Monica Lopez explained, as she held up a soft drink with a straw for Ivan to sip, that she and her husband instilled in all five of their children the importance of voting.
“All of my kids, first thing after they turned 18, we taught them to know their right to vote,” she said. “It is not only our right, it is our obligation.”
Monica Lopez is the former president and a current board member of Alianza Latino Aplicando Soluciones, or ALAS, which translates in English to Latino Alliance Applying Solutions.
William Crowley, 35, is a self-professed “diehard” voter. The East Side resident participates in every election he can. In previous years, he would use an absentee ballot and have someone else drop it in the mailbox for him — a necessity, since he can’t do it himself.
Crowley also is a supervising attorney with Disability Rights Wisconsin. He uses a motorized wheelchair to get around.
In April, Crowley decided he didn’t want to risk his vote being discounted — after Wisconsin’s courts prohibited voters from having someone else deliver their ballot and stopped use of ballot drop boxes — so he went to his polling place to vote in person.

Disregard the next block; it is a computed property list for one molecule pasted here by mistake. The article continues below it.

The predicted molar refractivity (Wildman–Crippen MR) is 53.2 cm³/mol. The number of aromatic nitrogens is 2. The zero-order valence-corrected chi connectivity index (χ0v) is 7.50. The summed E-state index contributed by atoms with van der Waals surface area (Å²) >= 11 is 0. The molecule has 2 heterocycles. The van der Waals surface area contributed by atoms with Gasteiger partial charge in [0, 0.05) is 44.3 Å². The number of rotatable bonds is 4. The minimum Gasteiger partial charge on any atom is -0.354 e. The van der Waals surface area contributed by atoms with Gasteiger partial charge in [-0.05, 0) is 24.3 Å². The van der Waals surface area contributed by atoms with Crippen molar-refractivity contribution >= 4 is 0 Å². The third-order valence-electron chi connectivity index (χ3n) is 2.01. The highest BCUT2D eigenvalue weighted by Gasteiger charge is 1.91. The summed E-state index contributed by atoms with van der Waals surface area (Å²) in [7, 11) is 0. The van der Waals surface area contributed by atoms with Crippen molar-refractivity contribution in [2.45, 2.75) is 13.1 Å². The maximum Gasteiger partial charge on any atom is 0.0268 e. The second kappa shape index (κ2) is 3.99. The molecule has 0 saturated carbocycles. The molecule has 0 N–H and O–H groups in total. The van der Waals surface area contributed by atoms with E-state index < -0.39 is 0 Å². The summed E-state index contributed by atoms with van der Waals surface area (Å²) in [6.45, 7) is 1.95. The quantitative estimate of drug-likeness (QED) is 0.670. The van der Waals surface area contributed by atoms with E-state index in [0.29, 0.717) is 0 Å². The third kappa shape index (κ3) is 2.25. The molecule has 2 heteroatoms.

When he arrived, however, the wheelchair lift at the polling place wasn’t working. Workers at the polling place were able to bring his ballot curbside and allow him to vote that way, but it would have been a lot simpler to have someone help him mail it from home.
“I just want to have my voice heard in how things are run,” Crowley said. “Particularly when you get down to the local level, your vote really does matter with such slim margins. It could really affect not just my own life but the lives of many people.”
Patrick Gill, a 54-year-old who lives near North 86th Street and West Bradley Road, can’t write on his own. His arms shake too much. A brain injury sustained 10 years ago has made it difficult to control his limbs. Gill also uses a wheelchair.
“My mind is still there,” Gill said. “I just need help writing.”
Gill said he tries to remain politically informed and likes to stay involved in the community. He thinks people should be able to assist disabled voters with their ballots.
“Every vote counts,” he said.
Resources you can use
The Disability Rights Wisconsin hotline can be reached at 844-347-8683.
Beckert encourages people with disabilities to reach out to their municipal clerk now and ask for disability accommodations.
That information can be found on the My Voter Info page of MyVote Wisconsin’s website. In Milwaukee, the executive director of the Election Commission is Claire Woodall-Vogg. Her office can be reached at 414-286-3491 or emailed at firstname.lastname@example.org It is located in City Hall, 200 E. Wells St., Room 501.
Brian Peters, independent living services assistant program director with Independence First, a disability care organization in the city, encouraged voters with disabilities to follow the Wisconsin Disability Vote Coalition to get updates on the situation.